Marketing and selling a product you’ve built takes a completely different mindset than building that product. Knowing something so intimately often makes it hard to present software in a way that is appealing to end users. Usually, builders undersell their creations to the detriment of their marketing.
One of the most important factors in building a successful marketing program for a new product is having a solid marketing philosophy to build off of. Tools and tactics are important, but they evolve so rapidly that it is better to start with a solid foundation and then learn specific tools in a modular fashion when needed.
Its similar to learning the fundamentals of computer science first, then learning specific programming languages rather than just jumping into something like PHP for Wordpress. Sure, you can build a functioning blog, but the skills are less transferable should you want to build a web app down the road.
Building a solid marketing mental model is usually built from years of experience and learning from mentors. There’s no better way to do that than by reading books from some of the best minds in the industry. In 300 pages you can learn valuable ideas that have taken them a lifetime to learn.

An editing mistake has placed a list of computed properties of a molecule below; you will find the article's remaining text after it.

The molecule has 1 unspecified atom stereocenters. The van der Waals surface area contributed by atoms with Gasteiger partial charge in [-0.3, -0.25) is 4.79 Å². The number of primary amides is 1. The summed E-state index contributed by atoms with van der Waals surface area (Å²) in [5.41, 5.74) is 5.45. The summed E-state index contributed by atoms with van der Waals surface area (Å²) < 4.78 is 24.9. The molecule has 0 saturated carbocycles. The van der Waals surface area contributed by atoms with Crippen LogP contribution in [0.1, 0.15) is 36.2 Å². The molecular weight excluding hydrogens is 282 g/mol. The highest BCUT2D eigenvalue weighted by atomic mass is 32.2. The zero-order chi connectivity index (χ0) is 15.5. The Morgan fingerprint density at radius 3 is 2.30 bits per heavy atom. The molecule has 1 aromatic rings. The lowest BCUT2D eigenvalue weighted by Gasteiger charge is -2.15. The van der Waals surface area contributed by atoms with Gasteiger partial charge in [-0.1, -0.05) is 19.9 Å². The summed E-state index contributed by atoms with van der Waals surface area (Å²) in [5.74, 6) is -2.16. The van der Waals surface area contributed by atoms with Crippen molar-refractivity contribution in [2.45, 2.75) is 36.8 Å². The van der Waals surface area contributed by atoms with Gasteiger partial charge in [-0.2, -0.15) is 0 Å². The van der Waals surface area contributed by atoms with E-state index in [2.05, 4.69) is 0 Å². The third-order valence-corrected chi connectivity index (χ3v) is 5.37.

Here are four books that I constantly recommend and personally reference multiple times a year.
David Ogilvy was real-life Don Draper. He was the godfather of Madison Avenue and a major influence on the advertising world we know today. As a maestro of copywriting and an expert on human psychology, he created some of the most well-known marketing campaigns of his time. The fact this book is over 30 years old and still holds up in today’s primarily digital world should speak to how foundational the knowledge he shares in this book is. Pick it up, you won’t regret it.
Dr. Robert Cialdini is an expert on the reason why people say “yes”. Understanding how people think when evaluating options and how they process your product is important for nearly every element of your marketing strategy. I find myself thinking about this book when I am writing website copy, emails, business development pitches and really everything that is customer facing. Again, foundational to marketing.
This is the newest of the four books, but I’ve found it extremely helpful for building processes around marketing strategy. The author interviews successful founders from companies like Reddit, Wikipedia, and Hubspot to show how they achieved growth. He also details a tactical process for finding and test marketing channels called the Bullseye. I’ve personally used it and it works.
While this book might typically fall into the UX category, I think the principles are just as applicable to marketing. Living in a world with constant distractions, messaging and marketing needs to be dead simple and deliver value immediately to be successful. This book gives practical examples of how the vast majority of people use the internet which you can apply to make your product and marketing campaigns more approachable, straightforward and appealing.
These four books are a great start for anyone looking to improve their outlook on customer psychology and how to better present and sell their products.